In the end it took a little longer than the four levels predicted by tournament director Thomas Kremser, but the 21 minutes and 50 seconds of the fifth that was required to see off the last of the 36 players that were in line for elimination, left what will be a formidable field when they return tomorrow.
That’s when the last 24 will become a last eight, led for the time being by Nicolas Yunis, the chip leader tonight with 2,281,000.
Chip leader Nicolas Yunis
That Yunis is a skilful player is undoubted, but he also found himself to the right of four or five players rendered tight by chip count or character. Yunis, spotting this, handled them perfectly, never allowing them leeway and ensuring that Georgious Manousos on his immediate right, the only other player at the table with aggressive intentions, was neutralised.
All at sea
While Yunis straightened that lot out, Xuan Liu attempted the same two tables away. Despite a line-up that included Team PokerStars Pros Max Lykov and Joe Cada, the Canadian set about rescuing her fortunes from the off, turning 350,000 (down to around 100,000 at one point) into 700,000, then hitting seven figures before closing on 1,187,000.
For their part, Lykov and Cada also thrived on a table that soon became the one to watch. Lykov, undaunted by Liu’s surge, never shied from taking her on, and gained chips by helping others to the rail when Liu wasn’t involved.
Max Lykov shares a joke with countryman Leonid Bilokur
The same went for Cada, the popular pick for EPT silverware this week. If it’s true that a World Champion’s reputation is never quite secured until a second major title is in the bag. In form and resting in fourth place tonight with 1,619,000, Cada stands on the brink of doing just that.
For Lykov though, San Remo is about a second EPT title. Since winning EPT Kyiv in Season 6, Lykov has established himself as one of Russia’s best exports, a fearless opponent at any stakes, whether it’s a regional event of the Russian Poker Series or a PCA High Roller. Lykov could prove unstoppable with the stack of 1,722,000 he returns to tomorrow.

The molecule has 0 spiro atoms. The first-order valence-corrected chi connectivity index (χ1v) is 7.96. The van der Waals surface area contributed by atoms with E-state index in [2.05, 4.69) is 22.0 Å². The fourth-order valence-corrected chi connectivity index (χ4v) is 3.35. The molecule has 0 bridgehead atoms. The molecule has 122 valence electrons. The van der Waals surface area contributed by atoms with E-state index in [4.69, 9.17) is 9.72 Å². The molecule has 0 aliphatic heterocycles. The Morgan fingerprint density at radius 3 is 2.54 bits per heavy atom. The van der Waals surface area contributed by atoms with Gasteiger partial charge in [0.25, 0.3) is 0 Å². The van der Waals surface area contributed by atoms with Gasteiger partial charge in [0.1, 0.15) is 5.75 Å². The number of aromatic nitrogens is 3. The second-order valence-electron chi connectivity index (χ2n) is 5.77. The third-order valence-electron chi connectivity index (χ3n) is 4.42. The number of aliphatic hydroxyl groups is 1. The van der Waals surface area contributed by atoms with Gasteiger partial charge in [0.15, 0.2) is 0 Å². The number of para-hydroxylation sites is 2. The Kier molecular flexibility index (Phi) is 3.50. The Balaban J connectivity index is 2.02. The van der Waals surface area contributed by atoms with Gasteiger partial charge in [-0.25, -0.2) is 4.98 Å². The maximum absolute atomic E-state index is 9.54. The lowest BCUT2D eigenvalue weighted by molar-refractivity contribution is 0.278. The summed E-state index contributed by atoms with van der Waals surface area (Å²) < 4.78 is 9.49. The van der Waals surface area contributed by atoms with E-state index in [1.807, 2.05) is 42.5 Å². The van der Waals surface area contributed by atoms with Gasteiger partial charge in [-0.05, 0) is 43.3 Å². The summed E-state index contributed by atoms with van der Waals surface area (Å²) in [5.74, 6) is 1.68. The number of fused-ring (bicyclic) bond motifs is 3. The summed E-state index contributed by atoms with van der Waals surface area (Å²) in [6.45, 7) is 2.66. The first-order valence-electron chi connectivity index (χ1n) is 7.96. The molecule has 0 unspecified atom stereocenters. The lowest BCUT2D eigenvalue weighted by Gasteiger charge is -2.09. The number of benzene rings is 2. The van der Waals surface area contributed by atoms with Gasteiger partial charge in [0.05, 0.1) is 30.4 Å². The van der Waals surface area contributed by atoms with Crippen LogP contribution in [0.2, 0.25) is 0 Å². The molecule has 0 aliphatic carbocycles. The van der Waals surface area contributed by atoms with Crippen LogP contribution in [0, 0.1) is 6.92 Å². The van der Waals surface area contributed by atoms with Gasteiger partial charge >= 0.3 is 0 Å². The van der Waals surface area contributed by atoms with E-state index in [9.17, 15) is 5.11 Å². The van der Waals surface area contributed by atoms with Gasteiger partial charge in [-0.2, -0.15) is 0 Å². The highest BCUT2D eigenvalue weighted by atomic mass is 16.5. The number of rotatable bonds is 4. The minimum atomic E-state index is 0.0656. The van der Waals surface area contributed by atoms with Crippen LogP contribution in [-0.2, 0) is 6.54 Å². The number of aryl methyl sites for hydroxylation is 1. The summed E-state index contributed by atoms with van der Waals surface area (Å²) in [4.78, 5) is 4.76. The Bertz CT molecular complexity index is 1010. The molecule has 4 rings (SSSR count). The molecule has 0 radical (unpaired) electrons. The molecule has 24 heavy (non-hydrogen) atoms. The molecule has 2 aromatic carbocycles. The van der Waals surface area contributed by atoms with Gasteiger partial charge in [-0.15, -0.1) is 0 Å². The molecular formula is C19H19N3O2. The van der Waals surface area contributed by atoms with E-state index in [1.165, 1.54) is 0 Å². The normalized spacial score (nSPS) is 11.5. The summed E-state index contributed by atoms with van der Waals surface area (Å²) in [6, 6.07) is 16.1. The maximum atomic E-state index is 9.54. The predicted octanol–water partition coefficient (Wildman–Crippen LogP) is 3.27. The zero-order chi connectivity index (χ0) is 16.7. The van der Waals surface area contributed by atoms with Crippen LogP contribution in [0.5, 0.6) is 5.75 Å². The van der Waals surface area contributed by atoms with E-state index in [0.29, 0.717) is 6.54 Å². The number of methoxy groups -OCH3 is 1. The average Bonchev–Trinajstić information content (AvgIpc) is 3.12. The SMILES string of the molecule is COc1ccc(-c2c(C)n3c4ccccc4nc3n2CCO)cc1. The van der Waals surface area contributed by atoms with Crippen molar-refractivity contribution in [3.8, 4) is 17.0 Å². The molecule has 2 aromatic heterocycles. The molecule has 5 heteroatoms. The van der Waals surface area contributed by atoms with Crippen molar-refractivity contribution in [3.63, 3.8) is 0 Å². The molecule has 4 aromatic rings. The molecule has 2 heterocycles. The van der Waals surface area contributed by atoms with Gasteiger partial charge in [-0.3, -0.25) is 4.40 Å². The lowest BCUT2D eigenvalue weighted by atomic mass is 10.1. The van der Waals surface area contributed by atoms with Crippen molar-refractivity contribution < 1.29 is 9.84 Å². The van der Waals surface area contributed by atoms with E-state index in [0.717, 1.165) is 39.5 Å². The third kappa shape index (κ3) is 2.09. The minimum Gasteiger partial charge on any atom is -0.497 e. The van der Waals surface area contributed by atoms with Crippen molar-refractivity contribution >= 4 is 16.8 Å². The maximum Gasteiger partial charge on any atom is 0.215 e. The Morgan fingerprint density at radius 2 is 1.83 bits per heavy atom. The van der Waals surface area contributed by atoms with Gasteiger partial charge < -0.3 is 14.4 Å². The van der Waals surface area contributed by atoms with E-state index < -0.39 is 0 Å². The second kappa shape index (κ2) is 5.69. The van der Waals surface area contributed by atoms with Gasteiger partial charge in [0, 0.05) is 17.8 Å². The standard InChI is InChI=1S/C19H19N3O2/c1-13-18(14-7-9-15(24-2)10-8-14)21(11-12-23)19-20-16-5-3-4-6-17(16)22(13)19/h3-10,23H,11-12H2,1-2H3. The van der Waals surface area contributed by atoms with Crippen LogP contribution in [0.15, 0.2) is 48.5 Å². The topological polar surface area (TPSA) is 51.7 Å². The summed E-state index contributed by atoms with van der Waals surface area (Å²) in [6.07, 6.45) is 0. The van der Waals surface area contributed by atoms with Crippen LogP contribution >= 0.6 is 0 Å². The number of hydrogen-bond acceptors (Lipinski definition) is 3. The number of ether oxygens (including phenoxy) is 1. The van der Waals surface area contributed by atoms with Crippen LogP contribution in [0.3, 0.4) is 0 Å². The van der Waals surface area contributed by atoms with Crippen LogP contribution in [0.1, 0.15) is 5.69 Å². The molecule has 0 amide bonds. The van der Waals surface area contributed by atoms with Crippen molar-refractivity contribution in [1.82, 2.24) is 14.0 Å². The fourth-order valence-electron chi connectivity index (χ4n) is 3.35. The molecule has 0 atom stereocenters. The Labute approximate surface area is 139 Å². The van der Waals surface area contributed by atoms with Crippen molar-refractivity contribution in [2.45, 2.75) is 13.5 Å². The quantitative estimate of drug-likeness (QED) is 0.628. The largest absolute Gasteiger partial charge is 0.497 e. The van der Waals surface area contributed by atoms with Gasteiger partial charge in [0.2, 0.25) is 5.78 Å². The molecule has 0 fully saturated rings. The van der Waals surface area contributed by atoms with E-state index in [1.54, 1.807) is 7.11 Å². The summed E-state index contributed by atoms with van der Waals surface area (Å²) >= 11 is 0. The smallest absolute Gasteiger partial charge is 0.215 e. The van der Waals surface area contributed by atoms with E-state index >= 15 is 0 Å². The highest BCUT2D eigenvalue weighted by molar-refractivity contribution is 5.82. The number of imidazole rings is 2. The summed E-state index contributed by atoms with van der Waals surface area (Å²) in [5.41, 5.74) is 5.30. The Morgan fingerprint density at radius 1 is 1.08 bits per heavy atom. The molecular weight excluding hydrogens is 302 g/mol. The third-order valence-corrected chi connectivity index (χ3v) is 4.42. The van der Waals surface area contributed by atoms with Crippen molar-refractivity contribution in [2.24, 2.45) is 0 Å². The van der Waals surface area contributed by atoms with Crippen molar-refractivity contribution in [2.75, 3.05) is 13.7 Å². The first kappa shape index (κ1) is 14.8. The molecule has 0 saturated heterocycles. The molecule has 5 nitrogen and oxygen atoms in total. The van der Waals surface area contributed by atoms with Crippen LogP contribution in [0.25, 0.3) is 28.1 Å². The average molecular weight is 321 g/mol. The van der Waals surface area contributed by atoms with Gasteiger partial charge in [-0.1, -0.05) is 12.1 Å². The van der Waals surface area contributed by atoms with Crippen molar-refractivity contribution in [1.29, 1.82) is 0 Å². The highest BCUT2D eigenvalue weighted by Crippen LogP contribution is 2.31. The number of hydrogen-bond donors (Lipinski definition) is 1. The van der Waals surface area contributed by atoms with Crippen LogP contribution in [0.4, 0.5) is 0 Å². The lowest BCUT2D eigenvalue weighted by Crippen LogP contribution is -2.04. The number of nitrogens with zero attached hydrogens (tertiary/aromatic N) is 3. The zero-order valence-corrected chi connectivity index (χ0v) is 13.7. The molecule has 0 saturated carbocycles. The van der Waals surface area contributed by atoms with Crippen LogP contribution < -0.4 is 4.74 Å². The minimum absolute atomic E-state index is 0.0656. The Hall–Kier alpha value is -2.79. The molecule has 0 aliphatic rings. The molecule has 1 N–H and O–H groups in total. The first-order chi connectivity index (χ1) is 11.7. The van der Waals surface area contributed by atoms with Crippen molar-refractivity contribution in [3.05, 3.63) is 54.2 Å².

Lykov in action
Others who impressed today include Andrew Teng, who earned the bulk of his 1,600,000 chips by all but eliminating Fabrice Soulier midway through the day. Yesterday’s chip leader Roberto Spada also survived Day 4 intact, finishing on 1,400,000 after a largely uneventful day. Max Heinzelmann will also be back, attempting to make a second final table in a row.
Departing were the likes of EPT London winner David Vamplew (52nd) and Team PokerStars Pro Richard Toth (51st), as well as French pros Soulier (48th) and Ludovic Lacay (39th). A list of their pay-outs, as well as those of the other eliminated players, can be found on the prize winners page. Chip counts of those returning tomorrow can be found here, on the official chip count page.
For the details of all of the day’s action, check out the links below.
That brings our Day 4 coverage to a close. A final hat tip before we sign off to the Italian players who hung on until the last minute before moving in with premium hands. Visually painful but intestinally effective; the white patch in the Italian tricolore can only refer to the colour of their knuckles.
Riccardo Lucchinelli – 31st
Dario Nittolo – 26th
Play restarts tomorrow at 12 noon when three tables will become one. There are records to be set, broken and re-written (don’t check that, I made it up), so it will be worth being here on time. Live updates will bring every moment of the action.
Until then, it’s
goodnight good afternoon from San Remo.